Diagnosis of the testicular cancer begins with the physician. He is probably the first doctor the individual consults in case he observes an abnormality with his testicles. The physician examines the testicles and scrotum to look for signs of cancer.If a lump is suspected, the physician then refers the individual to a urologist for further examination and advice. The urologist also will carry out physical examination to satisfy himself and then ask for diagnostic tests.
Ultrasound -- This uses the sound waves to create a picture of the patient’s testicles. A gel is spread over the scrotum and a device called transducer is passed over the area. The device sends sound waves that echo back when they encounter a dense mass like tumor. The images from the ultrasound are projected on the computer monitor screen. This procedure takes about 15 to 20 minutes. It is a painless procedure.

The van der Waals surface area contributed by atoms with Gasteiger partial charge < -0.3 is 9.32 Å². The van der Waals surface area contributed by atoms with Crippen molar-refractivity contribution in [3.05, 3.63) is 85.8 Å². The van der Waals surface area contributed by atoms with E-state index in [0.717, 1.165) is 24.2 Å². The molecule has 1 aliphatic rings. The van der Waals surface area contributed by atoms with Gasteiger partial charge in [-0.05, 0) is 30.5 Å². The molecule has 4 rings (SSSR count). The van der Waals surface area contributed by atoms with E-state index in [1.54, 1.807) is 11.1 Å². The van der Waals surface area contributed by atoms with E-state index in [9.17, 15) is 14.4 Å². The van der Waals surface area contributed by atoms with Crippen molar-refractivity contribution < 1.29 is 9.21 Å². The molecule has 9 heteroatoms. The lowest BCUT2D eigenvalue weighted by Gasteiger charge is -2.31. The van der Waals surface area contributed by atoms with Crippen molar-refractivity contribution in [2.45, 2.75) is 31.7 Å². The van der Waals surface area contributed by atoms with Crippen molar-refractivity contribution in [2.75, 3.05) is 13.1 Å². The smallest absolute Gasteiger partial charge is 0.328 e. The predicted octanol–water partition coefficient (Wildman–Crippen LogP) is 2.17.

Blood test -- Some types of testicular cancers produce chemicals that are released in the blood. These chemicals are called markers which can be used to know the presence of the cancers. If the blood test result indicates an increase in the level of tumor markers, it is possible that the individual may have testicular cancer. The presence of liver disease and blood disease is also known to increase the level of these tumor markers. The increase in the level of tumor markers is common with nonseminoma and mixed tumors rather than seminoma tumors.
The most common tumor markers are:
- Alpha-fetoprotein: raised in nonseminoma cancers
- Beta human chorionic gonadotrophin: raised in some seminoma and nonseminoma cancers
- Lactate dehydrogenase: raised in seminoma and nonseminoma cancers
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